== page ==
The debate over a Canadian securities commission
10 November 2009
A journalist at the National Post, John Ivison, writes a column this morning that refers to a presentation I gave in 2004 on whether or not the creation of a federal securities commission would be in accord with the Constitution. As everyone knows, the topic has been in the news recently, when my colleague Jim Flaherty, the minister of Finance, announced that our government would ask the Supreme Court to give its opinion on the matter. This controversy has been going on for many years already.
As I told Mr Ivison when he contacted me, I haven’t changed my mind and I still believe that the Constitution allocates this power to the provinces. There is nothing secret in the position that I have defended and for those who would like to consult it, I have scanned the text of my presentation, which you can access here.
I am however very proud of the fact that contrary to what a liberal government would likely have done, our government has not imposed its legislative will on Quebec and other provinces who object to such a move and has chosen instead to ask the opinion of the Supreme Court. A conservative government will not encroach upon areas of provincial jurisdiction. This debate will be settled once and for all and our government will respect the decision of the Court and the Constitution.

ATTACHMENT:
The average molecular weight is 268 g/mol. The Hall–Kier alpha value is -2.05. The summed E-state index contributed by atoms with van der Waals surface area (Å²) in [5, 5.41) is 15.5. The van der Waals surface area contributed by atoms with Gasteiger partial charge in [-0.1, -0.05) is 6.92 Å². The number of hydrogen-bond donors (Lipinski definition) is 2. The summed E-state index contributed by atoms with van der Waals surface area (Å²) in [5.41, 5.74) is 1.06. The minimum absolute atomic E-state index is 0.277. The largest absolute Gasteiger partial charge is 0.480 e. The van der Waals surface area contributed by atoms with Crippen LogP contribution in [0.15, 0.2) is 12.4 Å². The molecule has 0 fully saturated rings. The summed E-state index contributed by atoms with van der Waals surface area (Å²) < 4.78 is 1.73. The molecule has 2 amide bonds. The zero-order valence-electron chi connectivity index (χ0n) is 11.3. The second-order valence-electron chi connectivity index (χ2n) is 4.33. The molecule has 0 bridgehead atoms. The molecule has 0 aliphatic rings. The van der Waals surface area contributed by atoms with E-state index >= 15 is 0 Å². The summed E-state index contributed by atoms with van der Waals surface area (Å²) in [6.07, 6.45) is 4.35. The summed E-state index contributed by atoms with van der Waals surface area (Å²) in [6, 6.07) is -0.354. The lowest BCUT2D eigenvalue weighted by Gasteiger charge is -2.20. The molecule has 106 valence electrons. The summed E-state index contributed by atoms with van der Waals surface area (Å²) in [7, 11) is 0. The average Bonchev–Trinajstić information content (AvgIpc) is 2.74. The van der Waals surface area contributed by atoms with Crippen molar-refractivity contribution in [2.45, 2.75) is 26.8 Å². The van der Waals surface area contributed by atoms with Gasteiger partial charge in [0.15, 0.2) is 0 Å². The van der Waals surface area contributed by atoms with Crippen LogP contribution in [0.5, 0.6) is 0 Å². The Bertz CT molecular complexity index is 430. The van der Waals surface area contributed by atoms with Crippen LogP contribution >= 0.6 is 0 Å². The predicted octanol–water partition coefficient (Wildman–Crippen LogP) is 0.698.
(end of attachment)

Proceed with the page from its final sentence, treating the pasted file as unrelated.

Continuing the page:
One thing that is not mentioned in the article and that I would like to clarify is that I mostly became interested in this question when I worked as vice-president for corporate and international affairs at the Quebec Securities Commission (now the Autorité des marchés financiers) between 1997 and 2000. I gave the presentation a few years later at a colloquium on securities organized by the Canadian Institute in Montreal after I had become vice-president of the Standard Life of Canada.